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How to script: A Bash crash course

An easy step-by-step guide to the Bash command-line shell and shell scripting

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Bash provides other looping methods as well, such as while loops. You can use while loops to keep performing functions until a certain condition is met. For instance, you might want to perform some functions only on a few files, drawing on a text file with the names of those files. The while loop would then be:

while read filename; do mv $filename $filename.old; done < ./filelist.txt

This command uses the < operator to redirect the contents of the filelist.txt file into the loop, where each file name is placed into the $filename variable. As soon as there are no more lines to be read from filelist.txt, the loop exits.

Bash shell scripting
Shell scripting plays a large role in the normal functions of a Unix-like system. Shell scripts are used by many distributions to start system services at boot, and by a wide variety of software packages to perform maintenance and configuration tasks. Shell scripting essentially forms the nuts and bolts of a Unix-like system.

Bash shell scripting is relatively easy to learn, and it can be surprisingly powerful. You can use shell scripts to automate common tasks or perform any other operation that you could normally run from the command line. Every shell script starts out with the hashbang, or #!.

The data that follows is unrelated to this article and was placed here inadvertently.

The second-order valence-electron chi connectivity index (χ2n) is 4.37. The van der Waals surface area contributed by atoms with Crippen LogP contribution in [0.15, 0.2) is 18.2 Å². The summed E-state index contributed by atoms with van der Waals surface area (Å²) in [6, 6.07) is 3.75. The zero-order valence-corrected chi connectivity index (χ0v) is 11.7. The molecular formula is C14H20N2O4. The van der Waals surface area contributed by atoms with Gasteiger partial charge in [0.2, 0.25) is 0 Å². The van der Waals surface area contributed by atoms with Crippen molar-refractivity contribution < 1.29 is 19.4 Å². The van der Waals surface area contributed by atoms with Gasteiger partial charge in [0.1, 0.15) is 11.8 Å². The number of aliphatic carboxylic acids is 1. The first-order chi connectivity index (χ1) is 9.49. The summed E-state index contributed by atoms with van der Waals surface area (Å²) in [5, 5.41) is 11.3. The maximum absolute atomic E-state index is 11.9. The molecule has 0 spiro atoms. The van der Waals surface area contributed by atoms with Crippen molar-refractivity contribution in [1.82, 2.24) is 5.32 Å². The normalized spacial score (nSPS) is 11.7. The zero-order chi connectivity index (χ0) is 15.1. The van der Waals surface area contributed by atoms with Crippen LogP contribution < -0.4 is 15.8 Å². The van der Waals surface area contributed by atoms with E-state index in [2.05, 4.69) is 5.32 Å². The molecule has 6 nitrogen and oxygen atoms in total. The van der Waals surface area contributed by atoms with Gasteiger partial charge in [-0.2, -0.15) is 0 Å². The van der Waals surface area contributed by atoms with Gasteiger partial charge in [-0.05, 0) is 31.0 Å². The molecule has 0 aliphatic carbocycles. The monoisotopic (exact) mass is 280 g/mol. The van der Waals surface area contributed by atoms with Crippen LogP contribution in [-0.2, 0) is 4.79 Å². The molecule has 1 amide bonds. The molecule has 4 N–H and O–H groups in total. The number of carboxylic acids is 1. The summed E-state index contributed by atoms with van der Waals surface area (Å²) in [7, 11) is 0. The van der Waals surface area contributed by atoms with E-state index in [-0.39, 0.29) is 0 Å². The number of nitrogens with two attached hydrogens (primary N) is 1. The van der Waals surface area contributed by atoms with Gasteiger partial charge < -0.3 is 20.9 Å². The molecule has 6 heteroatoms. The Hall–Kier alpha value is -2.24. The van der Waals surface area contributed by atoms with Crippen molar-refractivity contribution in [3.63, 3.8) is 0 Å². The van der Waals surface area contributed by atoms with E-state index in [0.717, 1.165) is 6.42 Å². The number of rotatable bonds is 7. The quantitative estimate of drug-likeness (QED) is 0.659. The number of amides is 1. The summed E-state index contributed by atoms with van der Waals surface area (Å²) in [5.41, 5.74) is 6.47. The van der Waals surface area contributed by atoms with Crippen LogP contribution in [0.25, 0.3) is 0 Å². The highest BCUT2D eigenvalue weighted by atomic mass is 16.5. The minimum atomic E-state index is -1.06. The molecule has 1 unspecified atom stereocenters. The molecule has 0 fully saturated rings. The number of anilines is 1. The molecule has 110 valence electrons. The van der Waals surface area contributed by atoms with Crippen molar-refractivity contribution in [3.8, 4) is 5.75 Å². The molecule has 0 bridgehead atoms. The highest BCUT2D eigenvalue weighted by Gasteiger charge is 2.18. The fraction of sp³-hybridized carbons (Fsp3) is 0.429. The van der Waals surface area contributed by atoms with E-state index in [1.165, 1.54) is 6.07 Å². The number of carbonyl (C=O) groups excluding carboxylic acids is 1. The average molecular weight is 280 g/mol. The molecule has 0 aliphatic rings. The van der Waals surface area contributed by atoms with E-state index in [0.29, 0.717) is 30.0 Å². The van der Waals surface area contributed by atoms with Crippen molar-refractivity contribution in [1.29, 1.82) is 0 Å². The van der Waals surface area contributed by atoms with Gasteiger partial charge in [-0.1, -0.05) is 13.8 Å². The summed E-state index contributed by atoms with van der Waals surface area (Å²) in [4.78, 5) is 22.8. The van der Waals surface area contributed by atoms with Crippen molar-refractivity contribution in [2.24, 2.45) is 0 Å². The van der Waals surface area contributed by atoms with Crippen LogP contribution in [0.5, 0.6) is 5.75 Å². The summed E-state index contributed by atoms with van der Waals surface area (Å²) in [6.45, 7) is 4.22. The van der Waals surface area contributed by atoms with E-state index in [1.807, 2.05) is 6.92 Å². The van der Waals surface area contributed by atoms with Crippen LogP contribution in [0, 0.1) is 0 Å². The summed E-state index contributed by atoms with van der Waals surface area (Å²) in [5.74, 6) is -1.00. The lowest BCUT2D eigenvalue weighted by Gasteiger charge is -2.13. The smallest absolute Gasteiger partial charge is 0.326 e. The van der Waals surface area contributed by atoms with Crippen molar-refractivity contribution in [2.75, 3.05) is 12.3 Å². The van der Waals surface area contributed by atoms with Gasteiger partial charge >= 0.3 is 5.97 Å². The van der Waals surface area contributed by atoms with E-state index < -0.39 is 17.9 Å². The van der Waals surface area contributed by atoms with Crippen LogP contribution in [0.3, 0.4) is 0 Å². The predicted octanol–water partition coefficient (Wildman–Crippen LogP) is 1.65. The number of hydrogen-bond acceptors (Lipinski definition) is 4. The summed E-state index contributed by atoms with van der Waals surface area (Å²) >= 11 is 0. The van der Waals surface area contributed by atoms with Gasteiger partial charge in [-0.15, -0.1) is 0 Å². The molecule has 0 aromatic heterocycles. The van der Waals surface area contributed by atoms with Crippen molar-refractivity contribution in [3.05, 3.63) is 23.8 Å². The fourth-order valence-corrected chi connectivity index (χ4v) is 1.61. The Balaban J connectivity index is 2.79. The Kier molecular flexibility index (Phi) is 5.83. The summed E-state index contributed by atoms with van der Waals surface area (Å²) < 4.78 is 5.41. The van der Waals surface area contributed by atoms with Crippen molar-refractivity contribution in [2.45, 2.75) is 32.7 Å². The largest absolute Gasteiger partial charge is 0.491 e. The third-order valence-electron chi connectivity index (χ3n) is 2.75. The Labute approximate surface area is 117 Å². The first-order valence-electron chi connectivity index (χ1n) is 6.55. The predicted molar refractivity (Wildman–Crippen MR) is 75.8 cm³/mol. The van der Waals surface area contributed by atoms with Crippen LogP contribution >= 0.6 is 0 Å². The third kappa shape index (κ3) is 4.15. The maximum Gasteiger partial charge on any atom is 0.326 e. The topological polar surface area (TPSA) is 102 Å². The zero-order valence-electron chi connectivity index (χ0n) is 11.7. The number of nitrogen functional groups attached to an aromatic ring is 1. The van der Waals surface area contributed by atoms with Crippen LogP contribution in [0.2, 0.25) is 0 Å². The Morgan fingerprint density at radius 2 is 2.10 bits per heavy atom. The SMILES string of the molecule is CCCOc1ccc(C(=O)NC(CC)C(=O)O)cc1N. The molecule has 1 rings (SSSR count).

The hashbang is followed by the path to the executable that should run the script. It would typically be #!/bin/bash on most systems. The rest of the script follows.

Let's take a look at a simple script that looks in one directory for files with names matching a glob or filename pattern. It then uses grep to check for a particular text string in those files, and if it finds it, it moves the file to a new directory.

#!/bin/bash

# We declare two variables for the two directories

firstdir=dir1
seconddir=dir2

# The for loop that moves the right files

for i in 'grep -l matchpattern $firstdir/*'; do
        mv $i $seconddir
        echo $i
done

The first thing we do is declare two variables in the script: firstdir and seconddir. These contain the directory names we'll be working with. Then we create a for loop that uses grep to find the names of files that contain the string matchpattern. The -l switch tells grep to output only the name of files that match, rather than also displaying the match pattern itself. Thus, the $i variable in the for loop contains the file name of a matching file every time the loop runs. If there are 10 matching files, the loop will run 10 times, with the $i variable containing the file name of the next matching file.

During each run of the loop, the mv command is used to move the file from firstdir to seconddir. The script then echoes the file name back to standard output. This means that if you run the script, you will see a list of files that have matched the pattern and have been moved to seconddir.

Note that you can use a text editor such as pico, nano, or vim to create these scripts. Once you've created the script (let's name it script.sh), you will need either to make the script executable or to run the script by calling Bash explicitly. You can make an executable script run simply by typing its name on the command line (assuming it has the right permissions).

You make a script executable using the chmod command:

chmod +x script.sh

To run a script by calling Bash explicitly, enter:

bash ./script.sh

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